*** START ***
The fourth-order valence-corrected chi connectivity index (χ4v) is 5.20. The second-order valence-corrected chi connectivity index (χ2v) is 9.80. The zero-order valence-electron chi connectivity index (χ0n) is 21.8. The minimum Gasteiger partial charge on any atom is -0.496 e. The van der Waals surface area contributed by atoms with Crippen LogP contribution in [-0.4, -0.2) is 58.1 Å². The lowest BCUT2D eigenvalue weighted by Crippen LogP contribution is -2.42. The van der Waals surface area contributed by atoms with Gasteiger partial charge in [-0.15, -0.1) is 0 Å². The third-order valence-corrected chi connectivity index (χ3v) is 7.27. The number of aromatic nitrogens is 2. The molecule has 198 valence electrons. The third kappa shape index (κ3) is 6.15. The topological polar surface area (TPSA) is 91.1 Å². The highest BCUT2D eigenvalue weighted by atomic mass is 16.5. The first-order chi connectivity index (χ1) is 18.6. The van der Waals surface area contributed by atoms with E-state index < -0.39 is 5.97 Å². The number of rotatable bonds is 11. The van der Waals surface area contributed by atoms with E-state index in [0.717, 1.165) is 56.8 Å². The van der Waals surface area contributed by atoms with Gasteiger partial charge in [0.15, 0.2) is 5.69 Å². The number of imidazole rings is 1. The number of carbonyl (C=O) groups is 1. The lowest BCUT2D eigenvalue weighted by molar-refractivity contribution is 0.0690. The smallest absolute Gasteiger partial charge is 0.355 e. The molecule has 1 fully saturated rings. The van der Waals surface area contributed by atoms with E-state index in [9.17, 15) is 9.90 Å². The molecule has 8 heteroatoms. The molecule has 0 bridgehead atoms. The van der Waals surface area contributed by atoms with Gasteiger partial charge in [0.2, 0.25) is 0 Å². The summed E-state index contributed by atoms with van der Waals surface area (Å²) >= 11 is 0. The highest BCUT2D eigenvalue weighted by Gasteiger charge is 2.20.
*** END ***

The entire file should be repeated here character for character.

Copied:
The fourth-order valence-corrected chi connectivity index (χ4v) is 5.20. The second-order valence-corrected chi connectivity index (χ2v) is 9.80. The zero-order valence-electron chi connectivity index (χ0n) is 21.8. The minimum Gasteiger partial charge on any atom is -0.496 e. The van der Waals surface area contributed by atoms with Crippen LogP contribution in [-0.4, -0.2) is 58.1 Å². The lowest BCUT2D eigenvalue weighted by Crippen LogP contribution is -2.42. The van der Waals surface area contributed by atoms with Gasteiger partial charge in [-0.15, -0.1) is 0 Å². The third-order valence-corrected chi connectivity index (χ3v) is 7.27. The number of aromatic nitrogens is 2. The molecule has 198 valence electrons. The third kappa shape index (κ3) is 6.15. The topological polar surface area (TPSA) is 91.1 Å². The highest BCUT2D eigenvalue weighted by atomic mass is 16.5. The first-order chi connectivity index (χ1) is 18.6. The van der Waals surface area contributed by atoms with E-state index < -0.39 is 5.97 Å². The number of rotatable bonds is 11. The van der Waals surface area contributed by atoms with E-state index in [0.717, 1.165) is 56.8 Å². The van der Waals surface area contributed by atoms with Gasteiger partial charge in [0.15, 0.2) is 5.69 Å². The number of imidazole rings is 1. The number of carbonyl (C=O) groups is 1. The lowest BCUT2D eigenvalue weighted by molar-refractivity contribution is 0.0690. The smallest absolute Gasteiger partial charge is 0.355 e. The molecule has 1 fully saturated rings. The van der Waals surface area contributed by atoms with E-state index in [9.17, 15) is 9.90 Å². The molecule has 8 heteroatoms. The molecule has 0 bridgehead atoms. The van der Waals surface area contributed by atoms with Gasteiger partial charge in [0.2, 0.25) is 0 Å². The summed E-state index contributed by atoms with van der Waals surface area (Å²) >= 11 is 0. The highest BCUT2D eigenvalue weighted by Gasteiger charge is 2.20.